(Credit: NASA; European Space Agency; Jian-Yang Li (Planetary Science Institute); Hubble Comet ISON Imaging Science Team)
NASA's Hubble has snapped some the first pictures in visible light of Comet ISON, which may become one of the brightest we've ever seen from Earth.
Comet ISON, discovered in September of last year by Russian Vitali Nevski, is headed in our direction. And although the sungrazing comet is still over 634 million kilometres (394 million miles) away (a little closer than Jupiter's current orbit), NASA's Hubble telescope managed to capture an amazing photograph on 10 April.
NASA believes that, when ISON is at its closest point to the sun on 28 November this year, it will briefly become brighter than the moon in the sky — making it a serious contender for "comet of the century".
Currently, the comet is headed towards the sun at a speed of around 75,000 kilometres per hour (47,000 miles per hour), has a dusty head of around 5000 kilometres (3100 miles) wide (about 1.2 times the width of Australia) and its tail trails more than 92,000 kilometres (57,000 miles) behind. And yet, the core of the comet's head is tiny — no more than around 4.8 to 6.5 kilometres (three to four miles) across.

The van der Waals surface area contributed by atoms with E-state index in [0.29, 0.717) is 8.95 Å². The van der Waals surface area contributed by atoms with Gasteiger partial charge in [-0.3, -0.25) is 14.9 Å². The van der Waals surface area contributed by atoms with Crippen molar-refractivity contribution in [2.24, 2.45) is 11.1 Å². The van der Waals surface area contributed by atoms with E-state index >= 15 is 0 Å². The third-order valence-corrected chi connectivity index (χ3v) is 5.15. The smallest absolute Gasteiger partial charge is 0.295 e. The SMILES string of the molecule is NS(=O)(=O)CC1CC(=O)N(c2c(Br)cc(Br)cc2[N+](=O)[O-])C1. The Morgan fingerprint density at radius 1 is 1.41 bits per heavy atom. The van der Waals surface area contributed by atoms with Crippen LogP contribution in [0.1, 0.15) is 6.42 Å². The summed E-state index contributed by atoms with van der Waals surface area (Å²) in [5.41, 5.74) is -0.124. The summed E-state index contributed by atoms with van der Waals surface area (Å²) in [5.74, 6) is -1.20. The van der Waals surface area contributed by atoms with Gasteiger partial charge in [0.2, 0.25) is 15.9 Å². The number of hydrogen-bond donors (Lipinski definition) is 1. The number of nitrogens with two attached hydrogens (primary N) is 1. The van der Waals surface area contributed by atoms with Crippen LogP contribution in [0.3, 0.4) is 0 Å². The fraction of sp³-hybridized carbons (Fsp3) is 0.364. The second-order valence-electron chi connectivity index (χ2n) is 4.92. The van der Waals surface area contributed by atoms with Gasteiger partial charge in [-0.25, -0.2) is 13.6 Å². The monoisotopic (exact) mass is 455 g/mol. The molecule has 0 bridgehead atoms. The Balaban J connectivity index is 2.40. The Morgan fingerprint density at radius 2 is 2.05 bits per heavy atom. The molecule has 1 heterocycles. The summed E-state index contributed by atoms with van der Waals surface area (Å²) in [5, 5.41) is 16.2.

This, according to researchers, is surprisingly small considering the comet's level of activity. Already the comet is reacting to the heat of the sun at its current distance, sublimating ice and creating a dust jet of sublimated ice and frozen gases that extends 3700 kilometres (2300 miles) in front of the comet.
When ISON reaches its perihelion, or closest point to the sun, of just over 1.1 million kilometres distance (700,000 miles), it is expected that its icy nucleus, intensely heated by the sun's rays, will sublimate not just ice and gas, but also silicates and even metals, burning brighter than the moon.
"As a first-time visitor to the inner solar system, Comet C/ISON provides astronomers a rare opportunity to study a fresh comet preserved since the formation of the solar system," said Planetary Science Institute Research Scientist Jian-Yang Li, who led a team that imaged the comet. "The expected high brightness of the comet as it nears the sun allows for many important measurements that are impossible for most other fresh comets."